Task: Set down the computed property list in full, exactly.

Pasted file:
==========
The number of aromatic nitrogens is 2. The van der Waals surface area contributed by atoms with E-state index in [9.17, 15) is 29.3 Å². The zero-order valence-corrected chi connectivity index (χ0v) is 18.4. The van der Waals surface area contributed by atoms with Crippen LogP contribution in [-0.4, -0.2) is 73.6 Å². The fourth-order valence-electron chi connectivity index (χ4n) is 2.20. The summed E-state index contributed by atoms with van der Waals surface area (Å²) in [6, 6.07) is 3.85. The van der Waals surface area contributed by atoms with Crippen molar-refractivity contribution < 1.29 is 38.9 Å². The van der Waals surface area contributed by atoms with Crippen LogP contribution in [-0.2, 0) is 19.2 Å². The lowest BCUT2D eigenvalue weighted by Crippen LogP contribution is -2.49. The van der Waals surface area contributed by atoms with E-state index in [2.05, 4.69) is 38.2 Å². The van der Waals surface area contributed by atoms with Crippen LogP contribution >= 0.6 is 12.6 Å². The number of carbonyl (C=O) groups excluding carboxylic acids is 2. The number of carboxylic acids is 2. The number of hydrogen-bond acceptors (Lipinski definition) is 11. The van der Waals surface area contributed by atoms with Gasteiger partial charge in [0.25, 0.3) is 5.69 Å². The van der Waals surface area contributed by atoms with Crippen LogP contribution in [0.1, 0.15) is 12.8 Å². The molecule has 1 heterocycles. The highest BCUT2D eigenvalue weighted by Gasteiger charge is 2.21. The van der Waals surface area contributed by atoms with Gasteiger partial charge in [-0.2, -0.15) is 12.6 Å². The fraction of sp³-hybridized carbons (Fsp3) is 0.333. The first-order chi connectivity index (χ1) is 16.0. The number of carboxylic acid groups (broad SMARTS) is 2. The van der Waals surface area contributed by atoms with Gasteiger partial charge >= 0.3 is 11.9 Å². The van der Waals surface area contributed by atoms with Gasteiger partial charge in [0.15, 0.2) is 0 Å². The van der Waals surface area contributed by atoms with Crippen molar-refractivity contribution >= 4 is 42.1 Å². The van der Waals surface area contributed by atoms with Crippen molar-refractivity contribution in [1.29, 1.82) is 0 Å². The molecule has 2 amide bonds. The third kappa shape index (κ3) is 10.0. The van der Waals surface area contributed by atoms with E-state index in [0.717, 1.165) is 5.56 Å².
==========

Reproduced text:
The number of aromatic nitrogens is 2. The van der Waals surface area contributed by atoms with E-state index in [9.17, 15) is 29.3 Å². The zero-order valence-corrected chi connectivity index (χ0v) is 18.4. The van der Waals surface area contributed by atoms with Crippen LogP contribution in [-0.4, -0.2) is 73.6 Å². The fourth-order valence-electron chi connectivity index (χ4n) is 2.20. The summed E-state index contributed by atoms with van der Waals surface area (Å²) in [6, 6.07) is 3.85. The van der Waals surface area contributed by atoms with Crippen molar-refractivity contribution < 1.29 is 38.9 Å². The van der Waals surface area contributed by atoms with Crippen LogP contribution in [-0.2, 0) is 19.2 Å². The lowest BCUT2D eigenvalue weighted by Crippen LogP contribution is -2.49. The van der Waals surface area contributed by atoms with E-state index in [2.05, 4.69) is 38.2 Å². The van der Waals surface area contributed by atoms with Crippen LogP contribution >= 0.6 is 12.6 Å². The number of carbonyl (C=O) groups excluding carboxylic acids is 2. The number of carboxylic acids is 2. The number of hydrogen-bond acceptors (Lipinski definition) is 11. The van der Waals surface area contributed by atoms with Gasteiger partial charge in [0.25, 0.3) is 5.69 Å². The van der Waals surface area contributed by atoms with Crippen LogP contribution in [0.1, 0.15) is 12.8 Å². The molecule has 1 heterocycles. The highest BCUT2D eigenvalue weighted by Gasteiger charge is 2.21. The van der Waals surface area contributed by atoms with Gasteiger partial charge in [-0.2, -0.15) is 12.6 Å². The fraction of sp³-hybridized carbons (Fsp3) is 0.333. The first-order chi connectivity index (χ1) is 16.0. The number of carboxylic acid groups (broad SMARTS) is 2. The van der Waals surface area contributed by atoms with Gasteiger partial charge >= 0.3 is 11.9 Å². The van der Waals surface area contributed by atoms with Gasteiger partial charge in [0.15, 0.2) is 0 Å². The van der Waals surface area contributed by atoms with Crippen molar-refractivity contribution >= 4 is 42.1 Å². The van der Waals surface area contributed by atoms with Crippen molar-refractivity contribution in [1.29, 1.82) is 0 Å². The molecule has 2 amide bonds. The third kappa shape index (κ3) is 10.0. The van der Waals surface area contributed by atoms with E-state index in [0.717, 1.165) is 5.56 Å².